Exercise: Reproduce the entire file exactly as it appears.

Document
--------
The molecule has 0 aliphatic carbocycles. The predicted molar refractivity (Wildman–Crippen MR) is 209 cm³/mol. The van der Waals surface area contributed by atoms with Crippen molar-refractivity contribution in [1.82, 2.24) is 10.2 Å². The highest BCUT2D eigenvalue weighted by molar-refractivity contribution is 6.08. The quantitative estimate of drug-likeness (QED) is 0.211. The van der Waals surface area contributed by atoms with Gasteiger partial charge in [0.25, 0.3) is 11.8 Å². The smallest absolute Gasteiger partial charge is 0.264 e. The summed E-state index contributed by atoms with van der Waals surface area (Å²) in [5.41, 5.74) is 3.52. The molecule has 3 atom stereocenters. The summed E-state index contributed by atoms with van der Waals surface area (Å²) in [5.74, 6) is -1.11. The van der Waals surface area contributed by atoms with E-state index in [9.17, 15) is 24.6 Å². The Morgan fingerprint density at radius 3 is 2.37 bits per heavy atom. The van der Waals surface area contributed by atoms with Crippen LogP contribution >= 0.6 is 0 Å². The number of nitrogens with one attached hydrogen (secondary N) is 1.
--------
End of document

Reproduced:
The molecule has 0 aliphatic carbocycles. The predicted molar refractivity (Wildman–Crippen MR) is 209 cm³/mol. The van der Waals surface area contributed by atoms with Crippen molar-refractivity contribution in [1.82, 2.24) is 10.2 Å². The highest BCUT2D eigenvalue weighted by molar-refractivity contribution is 6.08. The quantitative estimate of drug-likeness (QED) is 0.211. The van der Waals surface area contributed by atoms with Gasteiger partial charge in [0.25, 0.3) is 11.8 Å². The smallest absolute Gasteiger partial charge is 0.264 e. The summed E-state index contributed by atoms with van der Waals surface area (Å²) in [5.41, 5.74) is 3.52. The molecule has 3 atom stereocenters. The summed E-state index contributed by atoms with van der Waals surface area (Å²) in [5.74, 6) is -1.11. The van der Waals surface area contributed by atoms with E-state index in [9.17, 15) is 24.6 Å². The Morgan fingerprint density at radius 3 is 2.37 bits per heavy atom. The van der Waals surface area contributed by atoms with Crippen LogP contribution >= 0.6 is 0 Å². The number of nitrogens with one attached hydrogen (secondary N) is 1.